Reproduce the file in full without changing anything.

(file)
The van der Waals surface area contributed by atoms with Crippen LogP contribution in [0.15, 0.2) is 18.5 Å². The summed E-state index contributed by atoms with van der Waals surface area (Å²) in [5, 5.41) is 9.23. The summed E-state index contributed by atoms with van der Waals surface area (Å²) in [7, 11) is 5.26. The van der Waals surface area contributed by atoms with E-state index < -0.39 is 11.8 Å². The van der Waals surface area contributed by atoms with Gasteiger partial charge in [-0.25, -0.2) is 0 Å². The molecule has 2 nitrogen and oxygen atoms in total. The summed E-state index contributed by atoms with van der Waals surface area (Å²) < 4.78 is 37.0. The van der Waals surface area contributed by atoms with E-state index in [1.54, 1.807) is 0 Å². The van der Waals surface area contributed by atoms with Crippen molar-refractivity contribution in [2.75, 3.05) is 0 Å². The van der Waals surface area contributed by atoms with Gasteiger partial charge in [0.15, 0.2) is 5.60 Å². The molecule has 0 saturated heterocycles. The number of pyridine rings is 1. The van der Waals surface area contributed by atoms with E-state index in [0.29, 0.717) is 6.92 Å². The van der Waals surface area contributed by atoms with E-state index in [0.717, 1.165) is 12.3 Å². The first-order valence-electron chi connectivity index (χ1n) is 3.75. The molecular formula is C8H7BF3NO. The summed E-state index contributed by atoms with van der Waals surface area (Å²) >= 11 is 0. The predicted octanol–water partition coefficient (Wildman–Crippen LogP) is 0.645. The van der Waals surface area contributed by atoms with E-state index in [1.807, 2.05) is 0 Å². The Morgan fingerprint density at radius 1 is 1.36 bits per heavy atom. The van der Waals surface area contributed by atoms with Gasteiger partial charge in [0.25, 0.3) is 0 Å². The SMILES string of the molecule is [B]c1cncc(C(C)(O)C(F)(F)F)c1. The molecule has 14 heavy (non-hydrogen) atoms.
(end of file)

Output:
The van der Waals surface area contributed by atoms with Crippen LogP contribution in [0.15, 0.2) is 18.5 Å². The summed E-state index contributed by atoms with van der Waals surface area (Å²) in [5, 5.41) is 9.23. The summed E-state index contributed by atoms with van der Waals surface area (Å²) in [7, 11) is 5.26. The van der Waals surface area contributed by atoms with E-state index < -0.39 is 11.8 Å². The van der Waals surface area contributed by atoms with Gasteiger partial charge in [-0.25, -0.2) is 0 Å². The molecule has 2 nitrogen and oxygen atoms in total. The summed E-state index contributed by atoms with van der Waals surface area (Å²) < 4.78 is 37.0. The van der Waals surface area contributed by atoms with E-state index in [1.54, 1.807) is 0 Å². The van der Waals surface area contributed by atoms with Crippen molar-refractivity contribution in [2.75, 3.05) is 0 Å². The van der Waals surface area contributed by atoms with Gasteiger partial charge in [0.15, 0.2) is 5.60 Å². The molecule has 0 saturated heterocycles. The number of pyridine rings is 1. The van der Waals surface area contributed by atoms with E-state index in [0.29, 0.717) is 6.92 Å². The van der Waals surface area contributed by atoms with E-state index in [0.717, 1.165) is 12.3 Å². The first-order valence-electron chi connectivity index (χ1n) is 3.75. The molecular formula is C8H7BF3NO. The summed E-state index contributed by atoms with van der Waals surface area (Å²) >= 11 is 0. The predicted octanol–water partition coefficient (Wildman–Crippen LogP) is 0.645. The van der Waals surface area contributed by atoms with E-state index in [1.807, 2.05) is 0 Å². The Morgan fingerprint density at radius 1 is 1.36 bits per heavy atom. The van der Waals surface area contributed by atoms with Gasteiger partial charge in [0.25, 0.3) is 0 Å². The SMILES string of the molecule is [B]c1cncc(C(C)(O)C(F)(F)F)c1. The molecule has 14 heavy (non-hydrogen) atoms.